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RP Fiber Power – Simulation and Design Software for Fiber Optics, Amplifiers and Fiber Lasers

Example Case: Chirped-pulse Amplifier System

Description of the Model

The fiber amplifier system simulated here consists of the following components:

  • a mode-locked fiber laser with an all-normal-dispersion setup
  • a pulse picker
  • a passive fiber as pulse stretcher
  • an amplifier fiber
  • a dispersive pulse compressor with numerically optimized dispersion

This simulation demonstrates that RP Fiber Power is suitable for simulating even rather complex amplifier systems. The whole model is done with a single script, generating all the following diagrams. Of course, one could also use separate scripts for the different components of the system and transmit the pulses via files.


Ultrashort pulses at a high pulse repetition rate (41 MHz) are generated in a mode-locked fiber laser (dissipative soliton laser) as discussed on another page. The output pulses have an energy of 1 nJ and a duration of 5.7 ps.

The pulses have an already broadened optical spectrum of 7.6 nm width (measured at the 10% level), resulting from the strong up-chirp.

pulses of laser in time domain
Figure 1: Pulses from the mode-locked laser in the time domain.
pulses of laser in frequency domain
Figure 2: Pulses from the mode-locked laser in the frequency domain.

A pulse picker then transmits only one of 1000 pulses of the laser. The reduced average power allows for stronger amplification of the pulse energy later on.

The peak power is moderate – about 160 W. However, if we would directly amplify the pulses to a microjoule energy or more, the peak power would become enormous, triggering nonlinear effects which would totally blow up the spectrum. Therefore, we first use a 100 m long passive fiber as a dispersive pulse stretcher, increasing the pulse duration to 46 ps, so that the peak power drops to 23 W only. (The initial chirp of the pulses from the laser enhances the broadening.)

The instantaneous frequency rises quite linearly with time. The fiber nonlinearity is not negligible; it further broadens the spectrum to a width of 10.4 nm.

pulses after the stretcher in the time domain
Figure 3: Pulses after the stretcher in the time domain.
pulses after the stretcher in the frequency domain
Figure 4: Pulses after the stretcher in the frequency domain.

An amplifier fiber with larger mode area then amplifies the pulse energy from 1 nJ to 1.55 μJ.

In order to find the amplifier gain in the steady state, multiple pulse amplification cycles are simulated, until the pulse energy does no longer change significantly. (That iteration would actually be important only for lower repetition rates and correspondingly larger pulse energies.)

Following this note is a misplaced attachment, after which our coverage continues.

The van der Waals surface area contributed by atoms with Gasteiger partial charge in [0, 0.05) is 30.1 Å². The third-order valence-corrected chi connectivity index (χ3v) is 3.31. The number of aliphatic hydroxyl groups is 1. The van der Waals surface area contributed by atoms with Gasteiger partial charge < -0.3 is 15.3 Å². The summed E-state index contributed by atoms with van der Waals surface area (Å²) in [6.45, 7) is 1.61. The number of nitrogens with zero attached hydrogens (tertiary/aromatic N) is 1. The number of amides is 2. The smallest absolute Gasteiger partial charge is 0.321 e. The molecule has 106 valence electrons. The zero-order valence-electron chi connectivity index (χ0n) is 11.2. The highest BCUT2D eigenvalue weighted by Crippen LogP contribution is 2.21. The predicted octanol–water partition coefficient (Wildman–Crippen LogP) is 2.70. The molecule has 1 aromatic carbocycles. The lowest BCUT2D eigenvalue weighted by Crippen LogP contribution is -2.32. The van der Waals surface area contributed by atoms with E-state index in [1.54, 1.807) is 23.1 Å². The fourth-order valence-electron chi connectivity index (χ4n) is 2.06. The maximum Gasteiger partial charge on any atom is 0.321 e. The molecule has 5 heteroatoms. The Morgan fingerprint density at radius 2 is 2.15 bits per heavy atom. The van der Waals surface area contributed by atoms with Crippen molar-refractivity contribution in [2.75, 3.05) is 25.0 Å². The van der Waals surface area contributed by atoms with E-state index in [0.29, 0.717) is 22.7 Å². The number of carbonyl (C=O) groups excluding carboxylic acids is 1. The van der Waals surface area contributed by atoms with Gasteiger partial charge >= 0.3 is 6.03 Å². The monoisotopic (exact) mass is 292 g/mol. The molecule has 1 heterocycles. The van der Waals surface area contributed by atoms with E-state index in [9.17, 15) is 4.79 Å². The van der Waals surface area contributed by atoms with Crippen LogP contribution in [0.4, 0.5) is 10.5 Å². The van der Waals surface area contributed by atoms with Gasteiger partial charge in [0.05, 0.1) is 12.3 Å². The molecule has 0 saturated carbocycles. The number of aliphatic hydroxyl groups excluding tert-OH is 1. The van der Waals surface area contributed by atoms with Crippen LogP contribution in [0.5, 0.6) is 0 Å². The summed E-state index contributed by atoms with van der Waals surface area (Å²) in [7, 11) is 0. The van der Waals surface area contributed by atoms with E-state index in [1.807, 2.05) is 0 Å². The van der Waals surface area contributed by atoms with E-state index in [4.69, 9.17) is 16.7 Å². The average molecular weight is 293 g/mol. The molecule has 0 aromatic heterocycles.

pulses after the amplifier fiber in the time domain
Figure 5: Pulses after the amplifier fiber in the time domain.
pulses after the amplifier fiber in the frequency domain
Figure 6: Pulses after the amplifier fiber in the frequency domain.

Finally, a dispersive compressor with numerically optimized second- and third-order dispersion temporally compresses the pulses to 285 fs. The peak power rises up to 4.8 MW, if energy losses in the compressor are neglected.

pulses after the compressor in the time domain
Figure 7: Pulses after the compressor in the time domain.
pulses after the compressor in the frequency domain
Figure 8: Pulses after the compressor in the frequency domain.

The large amount of chromatic dispersion required for compressing that pulse can probably only be provided with a grating compressor (i.e., a pair of diffraction gratings). With that, however, we cannot separately optimize the GDD and higher-order dispersion. Therefore, we have tried out how well the compression works with a grating pair compressor (used in a double pass), assuming gratings with 900 lines per millimeter, a 40° angle of incidence and a variable distance between the gratings. (The function pp_grating_pair() makes it easy to simulate the effect of such a compressor on a pulse.) The following diagram shows the results for grating distances (measured along a line perpendicular to the gratings) between 60 cm and 70 cm. It turns out that it works quite well for a distance of 64 cm.

pulses after the compressor in the time domain
Figure 9: Pulses after a grating compressor in the time domain. The distance between the diffraction gratings has been varied from 60 cm to 70 cm in steps of 1 cm.

By the way, it would actually be quite easy to set up a numerical optimization, where e.g. the spacing between the gratings and possibly also the angle of incidence is automatically adjusted such that the minimum pulse duration is obtained.

The whole simulation requires only about 75 s on an ordinary PC. This involved 100 round trips in the mode-locked laser for finding the steady state, also the iterative procedure to find the steady state of the amplifier fiber, the numerically optimization of the compressor and generating all the diagrams. Of course, it would not be difficult e.g. to save the output pulse of the oscillator to a file and then use that pulse as an input for a separate script for the amplifier stages.

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